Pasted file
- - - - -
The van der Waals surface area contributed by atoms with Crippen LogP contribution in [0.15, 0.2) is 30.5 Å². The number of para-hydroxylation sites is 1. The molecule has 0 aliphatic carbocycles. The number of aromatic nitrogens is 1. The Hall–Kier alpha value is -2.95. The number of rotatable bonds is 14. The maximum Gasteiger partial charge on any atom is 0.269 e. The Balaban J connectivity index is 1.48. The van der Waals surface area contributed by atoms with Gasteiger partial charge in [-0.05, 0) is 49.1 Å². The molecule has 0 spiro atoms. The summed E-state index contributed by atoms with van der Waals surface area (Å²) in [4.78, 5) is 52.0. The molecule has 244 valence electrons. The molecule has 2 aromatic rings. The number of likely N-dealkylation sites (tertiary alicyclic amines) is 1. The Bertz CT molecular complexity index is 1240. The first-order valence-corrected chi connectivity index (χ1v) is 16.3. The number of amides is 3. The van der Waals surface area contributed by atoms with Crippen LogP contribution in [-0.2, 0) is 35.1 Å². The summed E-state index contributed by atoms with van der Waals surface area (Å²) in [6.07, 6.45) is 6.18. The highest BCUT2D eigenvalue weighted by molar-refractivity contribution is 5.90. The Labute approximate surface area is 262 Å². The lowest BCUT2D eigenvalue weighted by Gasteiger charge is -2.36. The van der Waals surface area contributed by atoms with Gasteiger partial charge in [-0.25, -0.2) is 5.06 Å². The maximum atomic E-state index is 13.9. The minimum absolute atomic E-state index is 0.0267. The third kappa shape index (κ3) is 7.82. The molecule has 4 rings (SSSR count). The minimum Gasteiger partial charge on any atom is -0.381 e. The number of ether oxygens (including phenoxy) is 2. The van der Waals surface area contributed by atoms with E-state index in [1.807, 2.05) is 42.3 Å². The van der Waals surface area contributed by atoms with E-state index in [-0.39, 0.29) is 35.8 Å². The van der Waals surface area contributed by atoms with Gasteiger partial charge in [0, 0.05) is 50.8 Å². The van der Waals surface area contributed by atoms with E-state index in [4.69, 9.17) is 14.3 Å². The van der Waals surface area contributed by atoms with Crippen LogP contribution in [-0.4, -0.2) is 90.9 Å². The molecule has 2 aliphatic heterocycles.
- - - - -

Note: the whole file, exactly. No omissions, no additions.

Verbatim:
The van der Waals surface area contributed by atoms with Crippen LogP contribution in [0.15, 0.2) is 30.5 Å². The number of para-hydroxylation sites is 1. The molecule has 0 aliphatic carbocycles. The number of aromatic nitrogens is 1. The Hall–Kier alpha value is -2.95. The number of rotatable bonds is 14. The maximum Gasteiger partial charge on any atom is 0.269 e. The Balaban J connectivity index is 1.48. The van der Waals surface area contributed by atoms with Gasteiger partial charge in [-0.05, 0) is 49.1 Å². The molecule has 0 spiro atoms. The summed E-state index contributed by atoms with van der Waals surface area (Å²) in [4.78, 5) is 52.0. The molecule has 244 valence electrons. The molecule has 2 aromatic rings. The number of likely N-dealkylation sites (tertiary alicyclic amines) is 1. The Bertz CT molecular complexity index is 1240. The first-order valence-corrected chi connectivity index (χ1v) is 16.3. The number of amides is 3. The van der Waals surface area contributed by atoms with Crippen LogP contribution in [-0.2, 0) is 35.1 Å². The summed E-state index contributed by atoms with van der Waals surface area (Å²) in [6.07, 6.45) is 6.18. The highest BCUT2D eigenvalue weighted by molar-refractivity contribution is 5.90. The Labute approximate surface area is 262 Å². The lowest BCUT2D eigenvalue weighted by Gasteiger charge is -2.36. The van der Waals surface area contributed by atoms with Gasteiger partial charge in [-0.25, -0.2) is 5.06 Å². The maximum atomic E-state index is 13.9. The minimum absolute atomic E-state index is 0.0267. The third kappa shape index (κ3) is 7.82. The molecule has 4 rings (SSSR count). The minimum Gasteiger partial charge on any atom is -0.381 e. The number of ether oxygens (including phenoxy) is 2. The van der Waals surface area contributed by atoms with E-state index in [1.807, 2.05) is 42.3 Å². The van der Waals surface area contributed by atoms with E-state index in [-0.39, 0.29) is 35.8 Å². The van der Waals surface area contributed by atoms with Gasteiger partial charge in [0, 0.05) is 50.8 Å². The van der Waals surface area contributed by atoms with E-state index in [4.69, 9.17) is 14.3 Å². The van der Waals surface area contributed by atoms with Crippen LogP contribution in [-0.4, -0.2) is 90.9 Å². The molecule has 2 aliphatic heterocycles.